- The Netherlands accused four Russian agents of trying to launch a cyberattack into the world’s chemical weapons watchdog.
- The Organisation for the Prohibition of Chemical Weapons (OPCW) was investigating the nerve agent poisoning of former Russian spy Sergei Skripal in England, and a chemical attack in Syria.
- The four men failed to hack the OPCW and were caught red-handed, the Dutch government said.
- Dutch officials linked the suspects to the GRU, Russia’s intelligence service, after finding that one of their cellphones pinged near the GRU building and another took a cab near the GRU.
- Russia denied the allegations, and called the Dutch announcement a “diabolical cocktail” of disinformation.
Four Russian intelligence agents were caught trying to hack the global chemical weapons watchdog while it was investigating their country, Dutch authorities said on Thursday.
The suspects traveled to the Netherlands this April to try to launch a cyberattack on Organisation for the Prohibition of Chemical Weapons, which is headquartered in The Hague, the head of Dutch military intelligence said in a press conference.
Major General Onno Eichelsheim said the OPCW was at the time investigating the nerve agent poisoning of former Russian spy Sergei Skripal in England, as well as a chemical attack on Douma, Syria.
The suspects were identified as tech experts Aleksei Morenets and Evgenii Serebriakov, and support agents Oleg Sotnikov and Alexey Minin, the BBC reported. It isn’t clear whether Dutch officials think these are aliases of their real names.
The four men used various antennae, laptops, mobile phones, and other equipment to try and breach the OPCW’s WiFi network, Eichelsheim said (details of what Dutch officials said are taken from the Reuters news agency, which translated the remarks).
They failed to penetrate the OPCW’s network, Dutch defense minister Ank Bijleveld said on Thursday.
Instead, the men were caught red-handed and attempted to destroy some of the equipment to conceal their actions.
They were briefly detained in the Netherlands in April, and then “put on a flight to Moscow” days after their arrival, Bijleveld said.
They had planned to travel on to a laboratory in Spiez, Switzerland, that was testing samples of the nerve agent that poisoned Skripal, Eichelsheim said.
They were not immediately prosecuted because the case was considered military- and not police-related.
How the hack went down
Here were the suspects’ movements, according to the BBC, whose reporters attended the press conference:
- On April 10, the suspects traveled from Moscow to Amsterdam with diplomatic passports, were escorted out of Schipol international airport by a member of the Russian embassy.
- They then hired a car and drove around the OPCW’s headquarters in The Hague on April 11 and 12 for a reconnaissance trip.
- Equipment stashed in the trunk of their car, including a computer and WiFi panel and antenna, were used to intercept people’s logins.
- The antenna was pointed directly at the OPCW, BBC security correspondent Gordon Corera tweeted.
How they were caught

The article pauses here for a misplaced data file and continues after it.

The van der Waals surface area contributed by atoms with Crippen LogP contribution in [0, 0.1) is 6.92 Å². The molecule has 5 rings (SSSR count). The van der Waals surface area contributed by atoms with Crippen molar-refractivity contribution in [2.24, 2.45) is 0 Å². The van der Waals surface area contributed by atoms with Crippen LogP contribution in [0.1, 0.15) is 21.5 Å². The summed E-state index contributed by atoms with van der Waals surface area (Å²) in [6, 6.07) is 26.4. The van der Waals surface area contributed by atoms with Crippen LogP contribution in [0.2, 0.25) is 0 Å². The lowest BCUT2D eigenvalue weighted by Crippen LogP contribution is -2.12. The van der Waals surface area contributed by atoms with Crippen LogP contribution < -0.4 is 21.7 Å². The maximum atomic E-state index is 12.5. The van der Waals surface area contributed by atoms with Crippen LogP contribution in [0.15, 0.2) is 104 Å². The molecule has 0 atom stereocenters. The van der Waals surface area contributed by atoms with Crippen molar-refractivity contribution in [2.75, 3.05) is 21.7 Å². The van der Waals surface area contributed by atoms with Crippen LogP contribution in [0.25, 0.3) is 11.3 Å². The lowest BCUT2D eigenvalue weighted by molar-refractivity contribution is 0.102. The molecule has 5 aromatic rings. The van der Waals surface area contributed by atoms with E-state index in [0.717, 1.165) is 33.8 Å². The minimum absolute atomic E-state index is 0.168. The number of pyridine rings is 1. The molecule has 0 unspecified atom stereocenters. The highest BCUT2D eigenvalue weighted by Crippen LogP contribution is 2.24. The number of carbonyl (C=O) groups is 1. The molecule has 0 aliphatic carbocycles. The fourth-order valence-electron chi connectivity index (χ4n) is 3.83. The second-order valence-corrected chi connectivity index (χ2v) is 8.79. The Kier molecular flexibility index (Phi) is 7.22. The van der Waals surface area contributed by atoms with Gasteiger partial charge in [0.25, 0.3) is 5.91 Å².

When the equipment was turned on, the OPCW detected a threat, and the four agents were arrested, the BBC reported.
Dutch officials were sure that the men were suspicious because upon being stopped they tried to destroy one of the cellphones they were carrying, the BBC said. They also carried a large amount of cash, and tried to remove litter from their hotel to cover up their tracks.
The Netherlands then determined that they were agents of the GRU, Russia’s military intelligence service, after finding that one of their phones was activated near the GRU building in Moscow, and discovering a receipt for a taxi journey from a street near the GRU to the Moscow airport, the BBC reported.
One of the laptops that was seized was also found to have targeted the investigation into the downing of Malaysian Airlines flight MH17 over eastern Ukraine in 2014, the BBC reported.
MH17 took off from Amsterdam, many of its passengers were Dutch, and the Dutch government has formally accused Russia of involvement.
A “diabolical perfume cocktail” of allegations
A spokeswoman for Russia’s Foreign Ministry called the Thursday announcement a “diabolical perfume cocktail” of allegations by someone with a “rich imagination,” Reuters reported.
The state-run Sputnik News agency also quoted an unnamed source from the Russian foreign ministry as saying: “There were no attacks and there can not be any.”
“This is related to the common, extinct, obscene policy of some Western states,” the source said. “Why should we hack anything? We have access, the entire network is open to us. This is yet another nonsense.”
The Kremlin has also vehemently denied being involved in the nerve agent attack against Skripal earlier this year. Britain accused two Russian men of carrying out the attack, one of whom has since been identified as a highly-decorated officer of the GRU.
The US Department of Justice is expected to issue indictments of the four suspects later on Thursday, Reuters reported the Dutch defense minister as saying.
Earlier this year two Russian intelligence agents were reportedly arrested while allegedly going to a lab in Switzerland that was testing samples of the nerve agent that poisoned Skripal.
It is not clear whether this was part of the same operation as the one detailed by the Dutch on Thursday.
Ruqayyah Moynihan contributed reporting to this article.